What can small businesses make of booming CEO pay? First, we look at the numbers. Lawrence Mishel and Julia Wolfe of the Washington, D.C.-based Economic Policy Institute dove deep into the data on compensation trends in the U.S. over the past 40 years. What they found is that those at the commanding heights of the economy are enjoying larger slices of the pie, unlike everybody else.
According to Mishel and Wolfe, “From 1978 to 2018, CEO compensation grew by 1,007.5% (940.3% under the options-realized measure), far outstripping S&P stock market growth (706.7%) and the wage growth of very high earners (339.2%). In contrast, wages for the typical worker grew by just 11.9%.”
Main Street is not feeling the love, which a recent opinion poll of 500 small business owners across the U.S. reflects. They support an economic issue prominent in the 2020 presidential election.
According to the poll, which Morning Consult conducted: “Nearly two-thirds of small business owners support increasing taxes on the wealthy: 64% of small businesses support increasing taxes on the wealthy (42% strongly support it). Fifty-three percent say increasing taxes on the wealthy would not hurt small businesses. Of those polled 76% said their annual income was $100,000 or less.”
That small business sentiment to tax the wealthy at higher rates matches a policy recommendation of the EPI’s Mishel and Wolfe. They write the following:
“The economy would suffer no harm if CEOs were paid less (or taxed more). We need to enact policy solutions that would both reduce incentives for CEOs to extract economic concessions and limit their ability to do so. Such policies could include reinstating higher marginal income tax rates at the very top; setting corporate tax rates higher for firms that have higher ratios of CEO-to-worker compensation; establishing a luxury tax on compensation such that for every dollar in compensation over a set cap, a firm must pay a dollar in taxes.”
The CEOs enjoying the booming pay trends of the past four decades do not need a weatherperson to see this wind of higher taxes on them blowing.
Take the Business Roundtable. It released a statement titled “Redefines the Purpose of a Corporation to Promote ‘An Economy That Serves All Americans.’” This is of course an admission that the economy has failed in this respect. The word tax does not appear in the BR statement.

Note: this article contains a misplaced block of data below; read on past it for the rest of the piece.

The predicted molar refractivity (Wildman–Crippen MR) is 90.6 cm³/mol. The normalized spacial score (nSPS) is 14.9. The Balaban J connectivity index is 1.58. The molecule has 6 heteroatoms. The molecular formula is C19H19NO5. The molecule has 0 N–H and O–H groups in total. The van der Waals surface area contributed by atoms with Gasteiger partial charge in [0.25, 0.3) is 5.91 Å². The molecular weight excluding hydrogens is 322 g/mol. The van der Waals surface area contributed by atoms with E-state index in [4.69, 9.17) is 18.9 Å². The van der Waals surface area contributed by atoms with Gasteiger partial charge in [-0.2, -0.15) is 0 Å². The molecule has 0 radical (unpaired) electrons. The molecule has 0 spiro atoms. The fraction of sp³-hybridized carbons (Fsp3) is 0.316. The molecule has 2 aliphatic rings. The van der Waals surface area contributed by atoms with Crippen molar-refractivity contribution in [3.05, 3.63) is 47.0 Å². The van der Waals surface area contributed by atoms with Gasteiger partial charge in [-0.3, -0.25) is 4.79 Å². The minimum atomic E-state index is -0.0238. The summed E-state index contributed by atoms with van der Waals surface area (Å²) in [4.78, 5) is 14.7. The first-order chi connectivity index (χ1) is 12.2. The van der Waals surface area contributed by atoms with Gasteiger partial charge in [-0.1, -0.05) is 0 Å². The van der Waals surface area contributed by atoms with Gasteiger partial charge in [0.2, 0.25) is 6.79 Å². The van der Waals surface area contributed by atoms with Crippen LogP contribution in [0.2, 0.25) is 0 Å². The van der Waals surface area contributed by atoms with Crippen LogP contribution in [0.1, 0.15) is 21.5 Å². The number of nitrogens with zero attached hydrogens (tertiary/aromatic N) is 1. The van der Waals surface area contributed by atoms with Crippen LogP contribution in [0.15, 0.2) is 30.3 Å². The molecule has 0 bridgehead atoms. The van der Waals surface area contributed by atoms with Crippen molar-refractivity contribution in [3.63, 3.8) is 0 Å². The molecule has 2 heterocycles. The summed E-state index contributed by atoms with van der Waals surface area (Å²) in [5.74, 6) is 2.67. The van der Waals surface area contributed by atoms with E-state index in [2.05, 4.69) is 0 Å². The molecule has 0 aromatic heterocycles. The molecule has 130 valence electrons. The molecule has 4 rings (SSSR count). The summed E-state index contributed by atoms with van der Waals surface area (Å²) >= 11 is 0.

“The American dream is alive, but fraying,” said Jamie Dimon, Chairman and CEO of JPMorgan Chase & Co. and Chairman of Business Roundtable, in a statement.
“Major employers are investing in their workers and communities because they know it is the only way to be successful over the long term. These modernized principles reflect the business community’s unwavering commitment to continue to push for an economy that serves all Americans.”
It is worth noting that JPMorgan Chase and Co. on Dimon’s watch was a major recipient of taxpayer dollars when Uncle Sam stepped in to rescue the big bank from failing over a decade ago.
That was not a miracle of the marketplace. Rather the bailout of Dimon’s employer was a conscious tax policy decision of the federal government. Oh, and he kept his job. That is nice work if you can get it.
The Morning Consult opinion poll shows small business preferences for tax policy to improve their enterprise. Consider this:
“Respondents said their first choice is making the first $25,000 in profit for a small business tax free. The second choice no doubt has broad appeal among the American populace of “simplifying the tax code.”
Other tax policy preferences range from “relief on payroll taxes” to “equalizing the tax savings rate created by the law between small and large businesses and expand it to include entrepreneurs in all fields” and lastly “doubling the startup tax deduction for small business.”
It will be interesting to see which tax policy proposals to help small business get traction in the forthcoming presidential election season.